Ever since the 1980s, when The F-Plan Diet exploded on to the scene, weвЂ™ve all known that high fiber foods are good for us and that we should all be trying to eat more of it. Audrey Eyton, author of that hugely popular slimming book, brought fibrous food into our modern-day consciousness by extolling its virtues as an indispensable aid to weight loss. But nearly 2,500 years ago, Hippocrates was the first to recognize the benefits of fibrous food by praising wholemeal bread вЂњfor its salutary effect upon the bowelвЂќ.
So what exactly is fiber and why should we be aiming high with our intakes?
What is fiber?
Fiber is found in plant foods and can be divided into two types. Firstly, there is the type that helps to give structure to leaves and stalks, stems and fruit, which is known as insoluble fiber. It is not possible for our digestive systems to break down this type of fiber very effectively, so much of it passes through our intestines almost intact. While this type of fiber makes its journey through our small intestine and colon, it seems to have lots of benefits, not least helping to bulk out our stools, ease bowel movements and avoid constipation.
Insoluble fiber is what gives wholemeal bread and wholegrain pasta its brown color, but it is also present in lots of colorful fruits and vegetables. For example, it is in the stalks of broccoli, where it helps to give structure, and the white membranes you find in citrus fruit such as oranges and grapefruit.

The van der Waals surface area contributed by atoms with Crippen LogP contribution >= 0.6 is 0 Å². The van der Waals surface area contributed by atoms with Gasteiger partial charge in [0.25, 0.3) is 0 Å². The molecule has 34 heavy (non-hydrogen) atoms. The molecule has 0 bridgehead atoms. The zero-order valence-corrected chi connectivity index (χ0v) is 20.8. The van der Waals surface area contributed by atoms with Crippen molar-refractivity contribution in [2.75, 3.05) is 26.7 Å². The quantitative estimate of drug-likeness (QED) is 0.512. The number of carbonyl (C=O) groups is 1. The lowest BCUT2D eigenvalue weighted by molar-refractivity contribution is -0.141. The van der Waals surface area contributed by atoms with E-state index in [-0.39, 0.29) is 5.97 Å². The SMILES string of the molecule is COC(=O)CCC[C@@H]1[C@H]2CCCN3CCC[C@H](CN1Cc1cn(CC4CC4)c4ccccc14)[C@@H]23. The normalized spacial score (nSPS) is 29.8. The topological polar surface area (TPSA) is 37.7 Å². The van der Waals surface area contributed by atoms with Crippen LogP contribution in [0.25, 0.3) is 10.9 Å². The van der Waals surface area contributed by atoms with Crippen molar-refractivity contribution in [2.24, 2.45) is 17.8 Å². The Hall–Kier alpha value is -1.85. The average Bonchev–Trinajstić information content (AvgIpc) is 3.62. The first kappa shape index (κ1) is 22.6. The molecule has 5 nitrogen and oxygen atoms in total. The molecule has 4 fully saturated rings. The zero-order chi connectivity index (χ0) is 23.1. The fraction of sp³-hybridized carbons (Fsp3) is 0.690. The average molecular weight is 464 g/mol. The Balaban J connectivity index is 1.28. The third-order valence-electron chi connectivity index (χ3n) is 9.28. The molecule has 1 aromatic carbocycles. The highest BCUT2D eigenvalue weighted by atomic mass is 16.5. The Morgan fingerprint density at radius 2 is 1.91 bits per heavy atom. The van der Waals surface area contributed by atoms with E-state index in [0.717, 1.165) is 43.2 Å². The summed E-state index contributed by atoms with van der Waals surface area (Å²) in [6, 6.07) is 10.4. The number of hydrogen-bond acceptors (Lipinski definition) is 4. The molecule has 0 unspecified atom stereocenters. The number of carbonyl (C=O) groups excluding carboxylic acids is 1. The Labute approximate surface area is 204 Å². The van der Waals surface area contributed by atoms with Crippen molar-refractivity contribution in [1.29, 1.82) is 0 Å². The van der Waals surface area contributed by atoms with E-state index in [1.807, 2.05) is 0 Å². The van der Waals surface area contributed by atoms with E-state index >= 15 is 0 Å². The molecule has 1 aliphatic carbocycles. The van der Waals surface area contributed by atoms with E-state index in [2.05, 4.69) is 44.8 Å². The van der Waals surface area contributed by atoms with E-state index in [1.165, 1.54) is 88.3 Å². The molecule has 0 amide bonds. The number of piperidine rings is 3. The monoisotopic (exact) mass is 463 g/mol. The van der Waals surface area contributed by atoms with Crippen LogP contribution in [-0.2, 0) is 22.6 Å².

The second type of fiber is known as soluble fiber and is found in fruits such as apples and pears, vegetables such as peas and lentils and also in nuts and cereals including oats. Soluble fiber is made up of gums, pectins (used to help set jam) and mucilages that swell up when they come into contact with water in your stomach and intestine, turning the soluble fiber into a sticky glue-like substance. When this happens it helps to keep us feeling full as well as having a beneficial effect on cholesterol and blood-sugar levels.
How much fiber do we need?
Different countries have varying guidelines for the total amount of fiber we should be aiming for. In the UK this is 18g a day, in the US they have loftier goals of 25-35g a day. To give this a sense of perspective, it is still not very much compared with regular daily intakes in, for example, rural African countries, where it is possible to get 60g a day of good food grade fiber through eating the local, largely unrefined diet that is full of both types of fiber.
Studies looking at the consequences of different diets have shown that we produce around 100g of stools a day and it takes 83 hours for a meal to complete its journey through our digestive systems.
However, our African counterparts, who eat much higher fiber diets, produce almost five times this and it takes just 34 hours to pass through their digestive systems.
Rather than worrying about the exact amount of fiber we should be eating, the general message is that a lot of us are not hitting the recommended target. Most adults would benefit from eating more fiber, so consider swapping to wholegrain pastas, bread, rice and cereals and tucking into plenty of fruit and vegetables each day.